The Great PR Screw-up
The phrase “damned if you do, damned if you don’t” seems to be an appropriate idiom to describe a developing kerfuffle surrounding Microsoft’s latest blogger outreach campaign ahead of the launch of Windows Vista at the end of January.
Concisely, here’s what’s happening:
1. A few days before Christmas, Microsoft (or Edelman – the lead PR agency for the launch of Vista – depending on which blog post you read) emailed a number of influential US bloggers to ask them if they’d like to receive an Acer Ferrari notebook computer pre-loaded with Vista.
while I hope you will blog about your experience with the pc, you don’t have to. Also, you are welcome to send the machine back to us after you are done playing with it, or you can give it away to your community, or you can hold onto it for as long as you’d like. Just let me know what you plan to do with it when the time comes.
3. Bloggers start posting about the invitation they received; some have already received the computer and blog their first impressions/opinions.
4. Others criticize Microsoft and Edelman with accusations of bribery. Words such as ‘astroturfing,’ ‘payola’ and ‘PayPerPost’ abound.
5. Confusion starts to take hold as some bloggers report that Microsoft is asking for the computers back.
6. The first murmurings start that this is another developing ethics scandal for Edelman.
Maybe I’m missing something here, but what on earth are all these people whingeing about?
Oh wait. From scanning some of the blog posts and comments, it looks like many of the whingers are those who didn’t get an invitation from Microsoft!
Be that as it may, what seems to be the fuel for much of the critical blog commentaries and comments to posts is disclosure. Or rather, lack of it at the outset – few of the bloggers who first started posting mentioned the fact that they’d received the computer from Microsoft for purposes of review. Some of them have subsequently posted updates to their posts with the disclosure.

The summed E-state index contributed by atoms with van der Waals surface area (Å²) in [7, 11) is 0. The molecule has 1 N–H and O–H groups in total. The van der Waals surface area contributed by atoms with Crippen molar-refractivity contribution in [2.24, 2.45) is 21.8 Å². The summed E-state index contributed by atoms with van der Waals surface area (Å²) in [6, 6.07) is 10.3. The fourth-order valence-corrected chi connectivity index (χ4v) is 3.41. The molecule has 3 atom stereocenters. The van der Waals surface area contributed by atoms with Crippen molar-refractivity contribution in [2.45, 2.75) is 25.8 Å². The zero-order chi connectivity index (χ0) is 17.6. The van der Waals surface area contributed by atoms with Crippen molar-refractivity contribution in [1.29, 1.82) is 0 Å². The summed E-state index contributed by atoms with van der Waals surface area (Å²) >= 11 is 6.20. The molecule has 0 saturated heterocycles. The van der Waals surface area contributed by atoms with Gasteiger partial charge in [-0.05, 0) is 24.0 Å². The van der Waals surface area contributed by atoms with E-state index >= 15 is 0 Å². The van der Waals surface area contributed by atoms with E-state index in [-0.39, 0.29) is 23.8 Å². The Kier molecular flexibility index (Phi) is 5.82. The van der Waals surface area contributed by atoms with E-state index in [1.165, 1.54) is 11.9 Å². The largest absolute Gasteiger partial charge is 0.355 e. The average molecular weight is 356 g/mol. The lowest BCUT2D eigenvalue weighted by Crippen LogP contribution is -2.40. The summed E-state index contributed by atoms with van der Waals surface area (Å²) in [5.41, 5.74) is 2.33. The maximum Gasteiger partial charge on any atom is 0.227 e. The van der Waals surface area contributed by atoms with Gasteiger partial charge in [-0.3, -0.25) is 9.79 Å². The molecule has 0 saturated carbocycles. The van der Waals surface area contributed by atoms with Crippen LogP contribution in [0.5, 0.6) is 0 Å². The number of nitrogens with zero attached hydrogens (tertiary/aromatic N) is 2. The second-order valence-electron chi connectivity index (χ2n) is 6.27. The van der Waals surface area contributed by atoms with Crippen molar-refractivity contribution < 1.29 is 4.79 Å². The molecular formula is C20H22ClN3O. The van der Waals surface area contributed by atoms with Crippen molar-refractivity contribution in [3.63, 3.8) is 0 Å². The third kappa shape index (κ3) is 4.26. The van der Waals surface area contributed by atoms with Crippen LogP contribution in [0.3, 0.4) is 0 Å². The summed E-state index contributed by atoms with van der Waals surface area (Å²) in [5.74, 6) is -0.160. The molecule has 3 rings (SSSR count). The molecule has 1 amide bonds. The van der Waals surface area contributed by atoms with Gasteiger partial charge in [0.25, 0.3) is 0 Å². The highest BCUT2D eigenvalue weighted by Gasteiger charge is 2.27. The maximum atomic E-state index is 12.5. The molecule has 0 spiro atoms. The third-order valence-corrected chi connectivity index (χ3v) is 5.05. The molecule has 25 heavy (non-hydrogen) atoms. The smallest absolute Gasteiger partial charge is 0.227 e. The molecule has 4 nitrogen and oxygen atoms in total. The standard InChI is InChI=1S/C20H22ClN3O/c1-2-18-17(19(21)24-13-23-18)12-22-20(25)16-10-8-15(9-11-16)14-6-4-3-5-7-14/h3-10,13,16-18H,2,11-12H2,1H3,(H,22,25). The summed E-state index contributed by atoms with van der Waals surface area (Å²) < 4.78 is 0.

It’s all a bit messy, a situation that could have been largely avoided if there was a clear requirement that any blogger receiving the laptop must disclose that fact. That wasn’t the case.
If I’d been writing the invitation email, I would have included a sentence that might read something like this:
If you accept this invitation and receive the computer, you must make full disclosure in any blog posts you may publish that you received the machine and software from Microsoft for the purposes of review.
This isn’t bribery or astroturfing or anything nefarious like that. But without the requirement to disclose, you have ambiguity and opacity – things that got Edelman into trouble with Wal-Mart blogger relations programmes a few months ago and earlier this year.
Take into account, too, that with Microsoft, it’s a fair assumption that you can’t please most of the people most of the time.
It’s a tactical PR cock-up, that’s what it is.
Neville Hobson is the author of the popular NevilleHobson.com blog which focuses on business communication and technology.